IT’S Wales, not England, that will chase a Grand Slam after Dragons captain Cory Hill’s try helped them win a bruising Six Nations clash in Cardiff.

The lock’s score in the 69th minute proved to be the key moment of a brutal, snarling Test at Principality Stadium, getting Warren Gatland’s men into a lead that they didn’t let slip.

READ MORE: Five reasons why Wales should not fear England in today's Six Nations showdown

The try might not go down in folklore like Scott Gibbs’ at Wembley 20 years ago but it was nearly as magical and could be as important in deciding the destination of the trophy.

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Wales have now set a new record of 12 Test wins on the bounce, but it is another title that they desire the most to provide the perfect run-up to the World Cup.

They now head to Murrayfield to face Scotland and then welcome champions Ireland to Dublin knowing that silverware is within their grasp.

Wales knew that they needed to go through the gears after getting the job done rather than winning in style in Paris and Rome.

While it wasn’t the most free-flowing of games full of enterprise, Gatland’s team stood toe-to-toe with the previously unbeaten English.

They hung in there when under the pump and stayed within a score to strike in the final quarter.

They got stronger, England tired.

It was Hill who was the hero on his return to the XV after recently having to settle for the role of impact sub behind Adam Beard.

The Dragons lock put is a huge performance and capped it with the biggest moment of his career, cutting a glorious line to power over from close range.

That turned a 13-9 deficit into a 14-13 lead and the boot of replacement fly-half Dan Biggar and a finishing score from wing Josh Adams did the rest.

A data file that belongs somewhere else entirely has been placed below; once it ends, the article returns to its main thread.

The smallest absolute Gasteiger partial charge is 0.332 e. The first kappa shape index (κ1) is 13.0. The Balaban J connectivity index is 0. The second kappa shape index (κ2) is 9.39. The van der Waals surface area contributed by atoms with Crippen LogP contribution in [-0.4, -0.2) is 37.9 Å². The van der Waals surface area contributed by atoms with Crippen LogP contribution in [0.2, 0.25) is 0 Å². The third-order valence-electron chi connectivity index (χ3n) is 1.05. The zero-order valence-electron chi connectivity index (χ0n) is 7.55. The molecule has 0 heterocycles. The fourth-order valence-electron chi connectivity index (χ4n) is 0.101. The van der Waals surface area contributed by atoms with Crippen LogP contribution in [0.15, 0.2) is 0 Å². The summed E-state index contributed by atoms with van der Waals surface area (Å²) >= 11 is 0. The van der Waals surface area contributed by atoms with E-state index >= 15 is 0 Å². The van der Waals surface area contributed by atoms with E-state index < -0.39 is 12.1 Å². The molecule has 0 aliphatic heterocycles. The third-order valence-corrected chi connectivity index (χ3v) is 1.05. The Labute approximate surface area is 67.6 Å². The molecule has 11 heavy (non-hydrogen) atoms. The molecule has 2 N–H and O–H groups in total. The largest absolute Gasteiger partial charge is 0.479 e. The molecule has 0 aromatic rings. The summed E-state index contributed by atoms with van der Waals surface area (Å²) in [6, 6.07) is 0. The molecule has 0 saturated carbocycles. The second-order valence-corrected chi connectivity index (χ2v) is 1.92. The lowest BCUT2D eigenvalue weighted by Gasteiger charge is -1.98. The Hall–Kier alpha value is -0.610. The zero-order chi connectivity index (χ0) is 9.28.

Thankfully Wales now have a rest week to ice their bodies before heading to Edinburgh, for it was a typically intense encounter.

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It was brutal from the off with Ross Moriarty fielding the kick-off and charging straight into the white wall and then opposite number Billy Vunipola doing likewise into the red defenders after fielding the clearance.

Referee Jaco Peyper deemed that the Pontypool-raised back rower had been stopped by a no-arms tackle from flanker Justin Tipuric, although the long-range penalty was missed by England full-back Elliot Daly.

Both teams were stifling each other with their staggering line speed, flirting with the offside line, and as a result the kick count was high, as was the ball-in-play time.

A dummied lineout by Ken Owens gave England the chance to hammer away in the 22 but Wales held firm to release the pressure thanks to an Owen Farrell forward pass as the game remained scoreless after 15 minutes.

But that changed from the resulting scrum with loosehead Rob Evans pinged and the visiting captain bisecting the posts with the simple kick.